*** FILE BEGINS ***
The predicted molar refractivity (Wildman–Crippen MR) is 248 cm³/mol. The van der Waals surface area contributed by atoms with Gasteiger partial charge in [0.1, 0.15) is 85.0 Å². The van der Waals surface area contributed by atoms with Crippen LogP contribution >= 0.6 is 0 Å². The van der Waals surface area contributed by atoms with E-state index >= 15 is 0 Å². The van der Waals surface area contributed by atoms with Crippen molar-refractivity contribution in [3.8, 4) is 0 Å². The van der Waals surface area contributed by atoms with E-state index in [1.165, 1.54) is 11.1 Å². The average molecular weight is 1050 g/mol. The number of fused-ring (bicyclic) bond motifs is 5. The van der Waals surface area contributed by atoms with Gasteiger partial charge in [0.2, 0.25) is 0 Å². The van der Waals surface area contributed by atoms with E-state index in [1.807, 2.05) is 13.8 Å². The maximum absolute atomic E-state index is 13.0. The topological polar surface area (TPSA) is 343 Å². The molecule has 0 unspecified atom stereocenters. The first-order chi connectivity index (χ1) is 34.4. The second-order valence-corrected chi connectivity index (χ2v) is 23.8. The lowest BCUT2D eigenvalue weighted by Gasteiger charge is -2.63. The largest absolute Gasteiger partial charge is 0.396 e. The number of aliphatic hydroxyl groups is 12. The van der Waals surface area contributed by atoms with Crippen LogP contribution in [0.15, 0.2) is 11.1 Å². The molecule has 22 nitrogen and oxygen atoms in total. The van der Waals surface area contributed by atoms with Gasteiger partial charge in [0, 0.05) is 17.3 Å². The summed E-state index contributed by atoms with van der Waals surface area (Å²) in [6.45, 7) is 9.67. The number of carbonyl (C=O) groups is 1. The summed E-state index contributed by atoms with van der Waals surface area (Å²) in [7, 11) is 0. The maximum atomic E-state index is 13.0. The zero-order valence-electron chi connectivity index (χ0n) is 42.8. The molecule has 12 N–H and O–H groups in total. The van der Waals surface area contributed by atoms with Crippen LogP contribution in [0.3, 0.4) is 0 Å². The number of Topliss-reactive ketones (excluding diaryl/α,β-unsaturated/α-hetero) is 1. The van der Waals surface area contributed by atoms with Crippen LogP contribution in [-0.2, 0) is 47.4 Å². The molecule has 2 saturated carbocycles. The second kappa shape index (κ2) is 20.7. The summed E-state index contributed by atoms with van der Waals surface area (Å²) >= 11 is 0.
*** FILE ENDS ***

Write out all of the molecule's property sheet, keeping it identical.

The predicted molar refractivity (Wildman–Crippen MR) is 248 cm³/mol. The van der Waals surface area contributed by atoms with Gasteiger partial charge in [0.1, 0.15) is 85.0 Å². The van der Waals surface area contributed by atoms with Crippen LogP contribution >= 0.6 is 0 Å². The van der Waals surface area contributed by atoms with E-state index >= 15 is 0 Å². The van der Waals surface area contributed by atoms with Crippen molar-refractivity contribution in [3.8, 4) is 0 Å². The van der Waals surface area contributed by atoms with E-state index in [1.165, 1.54) is 11.1 Å². The average molecular weight is 1050 g/mol. The number of fused-ring (bicyclic) bond motifs is 5. The van der Waals surface area contributed by atoms with Gasteiger partial charge in [0.2, 0.25) is 0 Å². The van der Waals surface area contributed by atoms with E-state index in [1.807, 2.05) is 13.8 Å². The maximum absolute atomic E-state index is 13.0. The topological polar surface area (TPSA) is 343 Å². The molecule has 0 unspecified atom stereocenters. The first-order chi connectivity index (χ1) is 34.4. The second-order valence-corrected chi connectivity index (χ2v) is 23.8. The lowest BCUT2D eigenvalue weighted by Gasteiger charge is -2.63. The largest absolute Gasteiger partial charge is 0.396 e. The number of aliphatic hydroxyl groups is 12. The van der Waals surface area contributed by atoms with Crippen LogP contribution in [0.15, 0.2) is 11.1 Å². The molecule has 22 nitrogen and oxygen atoms in total. The van der Waals surface area contributed by atoms with Gasteiger partial charge in [0, 0.05) is 17.3 Å². The summed E-state index contributed by atoms with van der Waals surface area (Å²) in [6.45, 7) is 9.67. The number of carbonyl (C=O) groups is 1. The summed E-state index contributed by atoms with van der Waals surface area (Å²) in [7, 11) is 0. The maximum atomic E-state index is 13.0. The zero-order valence-electron chi connectivity index (χ0n) is 42.8. The molecule has 12 N–H and O–H groups in total. The van der Waals surface area contributed by atoms with Crippen LogP contribution in [0.3, 0.4) is 0 Å². The number of Topliss-reactive ketones (excluding diaryl/α,β-unsaturated/α-hetero) is 1. The van der Waals surface area contributed by atoms with Crippen LogP contribution in [-0.2, 0) is 47.4 Å². The molecule has 2 saturated carbocycles. The second kappa shape index (κ2) is 20.7. The summed E-state index contributed by atoms with van der Waals surface area (Å²) >= 11 is 0.